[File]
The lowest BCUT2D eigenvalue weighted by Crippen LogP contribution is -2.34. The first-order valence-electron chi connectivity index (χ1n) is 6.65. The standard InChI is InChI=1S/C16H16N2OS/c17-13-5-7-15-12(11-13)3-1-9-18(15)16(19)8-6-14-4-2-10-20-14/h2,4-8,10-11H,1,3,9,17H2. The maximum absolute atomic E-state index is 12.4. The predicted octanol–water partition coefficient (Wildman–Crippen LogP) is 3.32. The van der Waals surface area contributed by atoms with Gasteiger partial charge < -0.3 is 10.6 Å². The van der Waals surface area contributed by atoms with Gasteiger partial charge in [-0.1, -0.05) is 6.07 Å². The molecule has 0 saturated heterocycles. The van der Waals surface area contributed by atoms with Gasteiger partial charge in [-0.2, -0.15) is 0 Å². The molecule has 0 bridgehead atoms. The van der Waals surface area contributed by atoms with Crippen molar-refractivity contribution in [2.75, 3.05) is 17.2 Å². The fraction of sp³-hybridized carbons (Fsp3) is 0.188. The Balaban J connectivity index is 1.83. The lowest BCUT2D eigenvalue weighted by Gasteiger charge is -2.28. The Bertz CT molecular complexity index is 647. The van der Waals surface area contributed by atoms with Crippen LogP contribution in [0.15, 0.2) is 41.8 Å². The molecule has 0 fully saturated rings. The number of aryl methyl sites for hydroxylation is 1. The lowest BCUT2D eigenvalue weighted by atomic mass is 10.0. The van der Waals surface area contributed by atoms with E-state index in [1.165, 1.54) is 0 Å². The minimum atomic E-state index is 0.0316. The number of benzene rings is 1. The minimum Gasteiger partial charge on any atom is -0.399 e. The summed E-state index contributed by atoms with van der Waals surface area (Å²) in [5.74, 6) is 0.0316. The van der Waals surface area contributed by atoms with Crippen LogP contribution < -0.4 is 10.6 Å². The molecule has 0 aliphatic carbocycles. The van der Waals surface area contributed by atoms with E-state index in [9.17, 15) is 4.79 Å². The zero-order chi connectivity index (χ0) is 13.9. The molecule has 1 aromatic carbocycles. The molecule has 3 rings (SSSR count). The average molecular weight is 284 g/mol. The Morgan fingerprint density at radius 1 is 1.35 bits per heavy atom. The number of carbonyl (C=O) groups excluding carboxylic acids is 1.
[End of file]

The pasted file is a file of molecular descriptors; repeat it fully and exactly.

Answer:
The lowest BCUT2D eigenvalue weighted by Crippen LogP contribution is -2.34. The first-order valence-electron chi connectivity index (χ1n) is 6.65. The standard InChI is InChI=1S/C16H16N2OS/c17-13-5-7-15-12(11-13)3-1-9-18(15)16(19)8-6-14-4-2-10-20-14/h2,4-8,10-11H,1,3,9,17H2. The maximum absolute atomic E-state index is 12.4. The predicted octanol–water partition coefficient (Wildman–Crippen LogP) is 3.32. The van der Waals surface area contributed by atoms with Gasteiger partial charge < -0.3 is 10.6 Å². The van der Waals surface area contributed by atoms with Gasteiger partial charge in [-0.1, -0.05) is 6.07 Å². The molecule has 0 saturated heterocycles. The van der Waals surface area contributed by atoms with Gasteiger partial charge in [-0.2, -0.15) is 0 Å². The molecule has 0 bridgehead atoms. The van der Waals surface area contributed by atoms with Crippen molar-refractivity contribution in [2.75, 3.05) is 17.2 Å². The fraction of sp³-hybridized carbons (Fsp3) is 0.188. The Balaban J connectivity index is 1.83. The lowest BCUT2D eigenvalue weighted by Gasteiger charge is -2.28. The Bertz CT molecular complexity index is 647. The van der Waals surface area contributed by atoms with Crippen LogP contribution in [0.15, 0.2) is 41.8 Å². The molecule has 0 fully saturated rings. The number of aryl methyl sites for hydroxylation is 1. The lowest BCUT2D eigenvalue weighted by atomic mass is 10.0. The van der Waals surface area contributed by atoms with E-state index in [1.165, 1.54) is 0 Å². The minimum atomic E-state index is 0.0316. The number of benzene rings is 1. The minimum Gasteiger partial charge on any atom is -0.399 e. The summed E-state index contributed by atoms with van der Waals surface area (Å²) in [5.74, 6) is 0.0316. The van der Waals surface area contributed by atoms with Crippen LogP contribution < -0.4 is 10.6 Å². The molecule has 0 aliphatic carbocycles. The van der Waals surface area contributed by atoms with E-state index in [9.17, 15) is 4.79 Å². The zero-order chi connectivity index (χ0) is 13.9. The molecule has 1 aromatic carbocycles. The molecule has 3 rings (SSSR count). The average molecular weight is 284 g/mol. The Morgan fingerprint density at radius 1 is 1.35 bits per heavy atom. The number of carbonyl (C=O) groups excluding carboxylic acids is 1.